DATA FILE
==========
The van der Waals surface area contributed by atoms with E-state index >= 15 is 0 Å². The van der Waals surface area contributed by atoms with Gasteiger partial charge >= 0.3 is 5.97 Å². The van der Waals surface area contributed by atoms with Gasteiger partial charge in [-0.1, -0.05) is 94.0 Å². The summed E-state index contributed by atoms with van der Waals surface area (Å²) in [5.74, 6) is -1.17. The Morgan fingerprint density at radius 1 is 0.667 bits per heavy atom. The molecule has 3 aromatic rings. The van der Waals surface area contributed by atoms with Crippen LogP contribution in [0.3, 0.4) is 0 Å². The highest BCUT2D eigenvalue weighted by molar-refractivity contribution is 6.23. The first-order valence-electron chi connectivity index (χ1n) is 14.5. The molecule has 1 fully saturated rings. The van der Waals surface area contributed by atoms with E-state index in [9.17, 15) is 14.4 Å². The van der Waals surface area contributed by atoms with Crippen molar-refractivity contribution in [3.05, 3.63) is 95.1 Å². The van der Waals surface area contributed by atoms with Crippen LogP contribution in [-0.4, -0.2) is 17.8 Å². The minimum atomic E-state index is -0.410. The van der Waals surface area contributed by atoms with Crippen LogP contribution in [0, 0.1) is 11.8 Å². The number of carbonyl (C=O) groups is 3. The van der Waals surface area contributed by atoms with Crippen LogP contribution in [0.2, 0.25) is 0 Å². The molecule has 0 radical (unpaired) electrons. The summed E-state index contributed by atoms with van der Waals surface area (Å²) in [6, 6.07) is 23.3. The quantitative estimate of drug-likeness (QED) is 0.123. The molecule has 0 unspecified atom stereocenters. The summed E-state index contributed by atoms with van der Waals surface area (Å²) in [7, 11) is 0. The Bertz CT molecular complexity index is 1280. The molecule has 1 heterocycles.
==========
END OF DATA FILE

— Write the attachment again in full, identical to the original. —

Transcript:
The van der Waals surface area contributed by atoms with E-state index >= 15 is 0 Å². The van der Waals surface area contributed by atoms with Gasteiger partial charge >= 0.3 is 5.97 Å². The van der Waals surface area contributed by atoms with Gasteiger partial charge in [-0.1, -0.05) is 94.0 Å². The summed E-state index contributed by atoms with van der Waals surface area (Å²) in [5.74, 6) is -1.17. The Morgan fingerprint density at radius 1 is 0.667 bits per heavy atom. The molecule has 3 aromatic rings. The van der Waals surface area contributed by atoms with Crippen LogP contribution in [0.3, 0.4) is 0 Å². The highest BCUT2D eigenvalue weighted by molar-refractivity contribution is 6.23. The first-order valence-electron chi connectivity index (χ1n) is 14.5. The molecule has 1 fully saturated rings. The van der Waals surface area contributed by atoms with E-state index in [9.17, 15) is 14.4 Å². The van der Waals surface area contributed by atoms with Crippen molar-refractivity contribution in [3.05, 3.63) is 95.1 Å². The van der Waals surface area contributed by atoms with Crippen LogP contribution in [-0.4, -0.2) is 17.8 Å². The minimum atomic E-state index is -0.410. The van der Waals surface area contributed by atoms with Crippen LogP contribution in [0, 0.1) is 11.8 Å². The number of carbonyl (C=O) groups is 3. The van der Waals surface area contributed by atoms with Crippen LogP contribution in [0.2, 0.25) is 0 Å². The molecule has 0 radical (unpaired) electrons. The summed E-state index contributed by atoms with van der Waals surface area (Å²) in [6, 6.07) is 23.3. The quantitative estimate of drug-likeness (QED) is 0.123. The molecule has 0 unspecified atom stereocenters. The summed E-state index contributed by atoms with van der Waals surface area (Å²) in [7, 11) is 0. The Bertz CT molecular complexity index is 1280. The molecule has 1 heterocycles.